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Wilson v. Ontario County Sheriff's Department

United States District Court, W.D. New York

August 8, 2014

RACHEAL WILSON, Plaintiff,
v.
ONTARIO COUNTY SHERIFF'S DEPARTMENT, SERGEANT TOMES, OFFICER BORDEN, Both Individually, Defendants.

DECISION AND ORDER

ELIZABETH A. WOLFORD, District Judge.

INTRODUCTION

Plaintiff Racheal Wilson ("Plaintiff") is a corrections officer employed by defendant the Ontario County Sheriff's Department ("OCSD"). Plaintiff commenced the instant action on December 27, 2012, alleging that Defendants discriminated against her following the birth of her son in 2010. (Dkt. 1). In particular, Plaintiff alleges that she was not permitted to take compensated breaks in excess of her normal break time to express breast milk. Plaintiff also alleges that she was retaliated against for complaining about this purported discrimination, that she was subjected to a hostile work environment, and that she was deprived of equal protection of the laws in violation of 42 U.S.C. § 1983.

Defendants have moved to dismiss the complaint in its entirety for failure to state a claim pursuant to Fed.R.Civ.P. 12(b)(6). (Dkt. 5). In the alternative, Defendants move to strike paragraphs 10-38 of the complaint. ( Id. ). Plaintiff has cross-moved for leave to amend the complaint by substituting Ontario County as a defendant in place of the OCSD. (Dkt. 12). For the reasons set forth below, Defendants' motion to dismiss is granted and Plaintiff's motion for leave to amend is denied as futile. In addition, Defendants' motion to strike is denied as moot.

BACKGROUND

Plaintiff alleges that she has been employed by the OCSD since August 22, 2001. (Dkt. 1 at ¶ 9). Plaintiff claims that in November 2006, while she was pregnant, she was assigned to "the courthouse" but that an individual identified in the complaint as "Lt. Nolan" "sent Plaintiff back to the jail from the courthouse" because Plaintiff was pregnant and did not qualify to carry a weapon. ( Id. at ¶¶ 10-11). Plaintiff further alleges that she was assigned to the overnight shift during her 2006-2007 pregnancy despite having a note from her doctor stating that she should be moved to the day shift. ( Id. at ¶¶ 13-16). Plaintiff claims that when she returned from maternity leave in September 2007, she asked "management" how they were going to handle her "breast pumping breaks" and that she "was informed" that she would have to pump during her regular breaks. ( Id. at ¶¶ 18-19). Plaintiff allegedly requested in January 2008, that the OCSD institute a policy for pregnant officers to "allow them to express breast milk while pregnant [sic] during the course of the day." ( Id. at ¶ 20).

Between her pregnancy in 2006-2007 and her subsequent pregnancy in 2009-2010, Plaintiff alleges that she advanced in her career at the OCSD. In particular, Plaintiff alleges that she was chosen to be a field training officer, sent to field training officer school, "put in charge of the jail vehicle, " chosen for the emergency response team, chosen for the honor guard, and complemented by defendant Sergeant Charles Tomes ("Sgt. Tomes") on her performance. ( Id. at ¶¶ 21-25).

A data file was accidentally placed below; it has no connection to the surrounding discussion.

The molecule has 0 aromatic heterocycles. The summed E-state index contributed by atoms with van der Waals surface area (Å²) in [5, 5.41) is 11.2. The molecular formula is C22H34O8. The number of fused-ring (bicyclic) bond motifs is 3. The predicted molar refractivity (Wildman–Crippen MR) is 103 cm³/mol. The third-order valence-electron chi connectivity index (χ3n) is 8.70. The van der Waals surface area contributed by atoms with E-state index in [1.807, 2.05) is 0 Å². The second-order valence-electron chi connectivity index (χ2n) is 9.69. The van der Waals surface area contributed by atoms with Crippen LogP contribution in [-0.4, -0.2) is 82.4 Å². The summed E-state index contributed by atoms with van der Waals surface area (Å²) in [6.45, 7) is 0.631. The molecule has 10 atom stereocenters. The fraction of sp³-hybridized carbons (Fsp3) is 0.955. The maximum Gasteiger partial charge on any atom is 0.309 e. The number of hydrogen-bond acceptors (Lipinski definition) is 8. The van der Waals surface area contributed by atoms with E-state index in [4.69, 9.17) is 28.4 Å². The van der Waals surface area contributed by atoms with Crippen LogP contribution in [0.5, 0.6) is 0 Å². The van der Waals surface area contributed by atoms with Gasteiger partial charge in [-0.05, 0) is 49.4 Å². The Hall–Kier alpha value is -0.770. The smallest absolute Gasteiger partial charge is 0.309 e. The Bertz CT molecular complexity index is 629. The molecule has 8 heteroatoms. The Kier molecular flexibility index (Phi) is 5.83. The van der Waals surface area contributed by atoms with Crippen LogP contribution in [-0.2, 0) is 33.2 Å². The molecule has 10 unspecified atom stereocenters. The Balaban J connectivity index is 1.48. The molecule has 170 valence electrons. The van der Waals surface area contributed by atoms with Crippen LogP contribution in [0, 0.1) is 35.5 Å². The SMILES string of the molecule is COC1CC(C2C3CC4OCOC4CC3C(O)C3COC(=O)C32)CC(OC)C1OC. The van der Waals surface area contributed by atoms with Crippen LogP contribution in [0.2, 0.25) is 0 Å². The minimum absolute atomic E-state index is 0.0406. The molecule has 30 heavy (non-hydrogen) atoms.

In March 2010, when Plaintiff alleges she was seven months pregnant, Plaintiff claims she was reassigned to a "Pod" by an individual identified in the complaint as "Sgt. Lyons." ( Id. at ¶ 28). The complaint does not explain the meaning of a "Pod." Plaintiff alleges that she informed Sgt. Lyons and Sgt. Tomes that she was worried about being assigned to a Pod because her pregnancy was interfering with her ability to climb the stairs. ( Id. at ¶ 29). Plaintiff further alleges that she could barely walk due to her pregnancy, but "they kept putting her in a Pod setting with potentially violent inmates...." ( Id. at ¶ 30). Plaintiff alleges that she "had to take vacation days" because "they" assigned her to a particular Pod in which there were "15 minute checks and high security risk inmates." ( Id. at ¶ 35). Plaintiff purportedly asked Sgt. Tomes if she could be given a different assignment, given the advanced stage of her pregnancy, but Sgt. Tomes allegedly told her that it would not be fair to the other officers. ( Id. at ¶¶ 36-37). Plaintiff alleges that as a result of Sgt. Tomes' refusal to reassign her, she decided to take vacation that day, "to avoid being placed in that danger, given her vulnerable condition." ( Id. at ¶ 37). Plaintiff alleges that in or about May 2010, her doctor placed her on light duty, and that as a result, the sergeants could not schedule her in the Pod anymore. ( Id. at ¶ 38).

Plaintiff purportedly returned from maternity leave for her 2009-2010 pregnancy on September 25, 2010. ( Id. at ¶ 39). Plaintiff alleges that she was subjected to discrimination upon her return from maternity leave. ( Id. at ¶ 40). In particular, Plaintiff alleges that in October 2010, unnamed co-workers refused to cover for her while she took a break to express breast milk, claiming that they were "too busy" and that she should "find someone else to do it." ( Id. at ¶ 41). Plaintiff also alleges that on October 1, 2010, Sgt. Tomes asked her how many pumping breaks she would need and of what duration. ( Id. at ¶ 43). Plaintiff estimated that she would require two breaks of approximately 45 minutes each. ( Id. at ¶ 44). Sgt. Tomes purportedly replied, "two hours for breaks?" ( Id. at ¶ 45). Plaintiff claims that Sgt. Tomes advised her that she would have to use her vacation, comp, or unpaid time to take breaks to express her breast milk. ( Id. at ¶ 46).